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Armed Forces charities help quarter of a million people with physical health issues

Forces in Mind Trust (FiMT) and the Directory of Social Change (DSC) today (25 January) release the report Focus On: Armed Forces Charities’ Physical Health Provision, which reveals that 121 charities deliver services to at least 250,000 beneficiaries in the Armed Forces Community.

This ground-breaking research maps for the first time Armed Forces charities’ physical health support with the charities spending at least £103 million on physical health provision last year.

One charity to every 2,070 beneficiaries

The report reveals there is approximately one charity to every 2,070 beneficiaries accessing support for physical health. By comparison, this was roughly seven-times greater than the number of people accessing education/employment (one charity to every 450 beneficiaries) and 25 times greater than those accessing mental health support (one charity to every 130 beneficiaries). This finding highlights the huge demand for physical health services placed upon a small number of Armed Forces charities.

Variety and depth of provision

Analysis shows that many charities provide lifelong support for members of the Armed Forces community, across a range of specific injury and illness types (not all of which are attributable to Service life), with ‘limited mobility’ being the most commonly supported type of injury/illness. The most commonly provided services also include recreation-based support, adapted housing provision, and respite services.

The report highlights a range of clinical and non-clinical services, from physiotherapy and nursing to adapted housing and scuba diving. DSC also explore the variety and depth of provision being made by Armed Forces charities, which can have a dramatic effect on an individual’s recuperation from injury or improved quality of life for an ageing veteran population.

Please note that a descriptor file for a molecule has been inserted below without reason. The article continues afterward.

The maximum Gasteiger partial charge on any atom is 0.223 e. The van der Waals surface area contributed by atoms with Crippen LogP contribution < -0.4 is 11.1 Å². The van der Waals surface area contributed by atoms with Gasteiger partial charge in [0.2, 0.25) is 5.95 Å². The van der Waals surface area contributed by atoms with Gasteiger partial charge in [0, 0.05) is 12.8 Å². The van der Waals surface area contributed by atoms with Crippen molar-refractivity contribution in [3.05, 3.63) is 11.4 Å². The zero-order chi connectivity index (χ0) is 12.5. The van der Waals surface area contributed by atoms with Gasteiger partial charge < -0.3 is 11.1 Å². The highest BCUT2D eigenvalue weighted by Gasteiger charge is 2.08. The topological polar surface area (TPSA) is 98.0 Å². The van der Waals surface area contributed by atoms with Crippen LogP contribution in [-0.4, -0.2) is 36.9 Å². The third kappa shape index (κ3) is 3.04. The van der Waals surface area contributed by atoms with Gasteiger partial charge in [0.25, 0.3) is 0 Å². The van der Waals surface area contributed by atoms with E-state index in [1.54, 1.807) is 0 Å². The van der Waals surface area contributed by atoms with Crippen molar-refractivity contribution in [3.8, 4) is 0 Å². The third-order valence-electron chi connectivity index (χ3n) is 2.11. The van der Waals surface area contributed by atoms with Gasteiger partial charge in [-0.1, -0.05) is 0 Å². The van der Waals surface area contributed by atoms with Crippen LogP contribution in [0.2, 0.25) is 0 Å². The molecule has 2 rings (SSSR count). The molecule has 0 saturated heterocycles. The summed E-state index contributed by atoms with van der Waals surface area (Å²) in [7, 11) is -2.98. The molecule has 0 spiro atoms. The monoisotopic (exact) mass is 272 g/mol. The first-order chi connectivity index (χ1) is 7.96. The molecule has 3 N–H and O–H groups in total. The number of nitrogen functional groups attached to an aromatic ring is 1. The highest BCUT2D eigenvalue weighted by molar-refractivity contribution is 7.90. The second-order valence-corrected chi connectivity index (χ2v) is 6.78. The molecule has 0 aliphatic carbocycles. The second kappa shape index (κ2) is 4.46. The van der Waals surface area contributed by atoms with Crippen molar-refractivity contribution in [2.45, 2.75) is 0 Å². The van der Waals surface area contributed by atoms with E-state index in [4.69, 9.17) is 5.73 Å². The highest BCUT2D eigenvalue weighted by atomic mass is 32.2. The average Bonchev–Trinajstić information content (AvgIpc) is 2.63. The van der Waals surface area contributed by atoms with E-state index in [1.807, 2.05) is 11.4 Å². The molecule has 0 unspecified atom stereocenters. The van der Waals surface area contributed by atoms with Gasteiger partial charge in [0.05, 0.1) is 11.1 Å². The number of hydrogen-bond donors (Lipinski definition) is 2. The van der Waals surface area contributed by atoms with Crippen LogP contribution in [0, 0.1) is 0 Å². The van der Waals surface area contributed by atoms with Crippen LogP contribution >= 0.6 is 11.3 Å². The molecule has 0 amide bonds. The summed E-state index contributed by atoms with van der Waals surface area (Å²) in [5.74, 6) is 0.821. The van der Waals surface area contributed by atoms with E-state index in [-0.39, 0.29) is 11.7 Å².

Grant-making practices, best practice, partnerships between charities, and collaboration with other healthcare providers are also explored in DSC’s latest research.

Tom Traynor, Head of Research at the Directory of Social Change, said: “DSC are proud to extend our relationship with FiMT, who we have partnered with since 2014 to produce insightful research on the armed forces charity sector.

“The aim of the Focus On series is not only to highlight the vital work our armed forces charities do for their respective beneficiaries, but also to create a better knowledgebase for policymakers and these charities to continue to act in the best interests of our Armed Forces community.”

Ray Lock, Chief Executive of the Forces in Mind Trust, said: “The purpose of FiMT is to enable all ex-Service personnel and their families to make a successful and sustainable transition back into civilian life. By funding reports, such as this Focus On series, evidence-based knowledge can be presented to policy makers and service deliverers to influence and bring about change where needed.

“This detailed report provides an important insight into the physical health support a relatively small number of charities provide to the Armed Forces Community across the UK.”

Focus On: Armed Forces Charities’ Physical Health Provision is the third of six reports from DSC which provide detailed information on Armed Forces Charities’ support for key areas of need. Download the free report at www.dsc.org.uk/physical-health

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Note to Editor: 

DSC Research Manager – Stuart Cole, is available for comment or interview via scole@dsc.org.uk or 0151 708 0136.

About DSC: Founded in 1974, the Directory of Social Change (DSC) is a national charity which champions an independent voluntary sector through campaigning, training and publications. DSC is the largest supplier of information and training to the voluntary sector, and its work helps tens of thousands of organisations every year achieve their aims. Learn more at www.dsc.org.uk.

Ray Lock is available for interview. To arrange please contact Tina McKay, Communications Officer at FiMT on co@fim-trust.org or on 07956 101132 or 0207 901 8916.

About the Forces in Mind Trust (FiMT):

FiMT came about from a partnership between the Big Lottery Fund (‘the Fund’), Cobseo (The Confederation of Service Charities) and other charities and organisations. FiMT continues the Fund’s long-standing legacy of support for veterans across the UK with an endowment of £35 million awarded in 2012. http://www.biglotteryfund.org.uk/.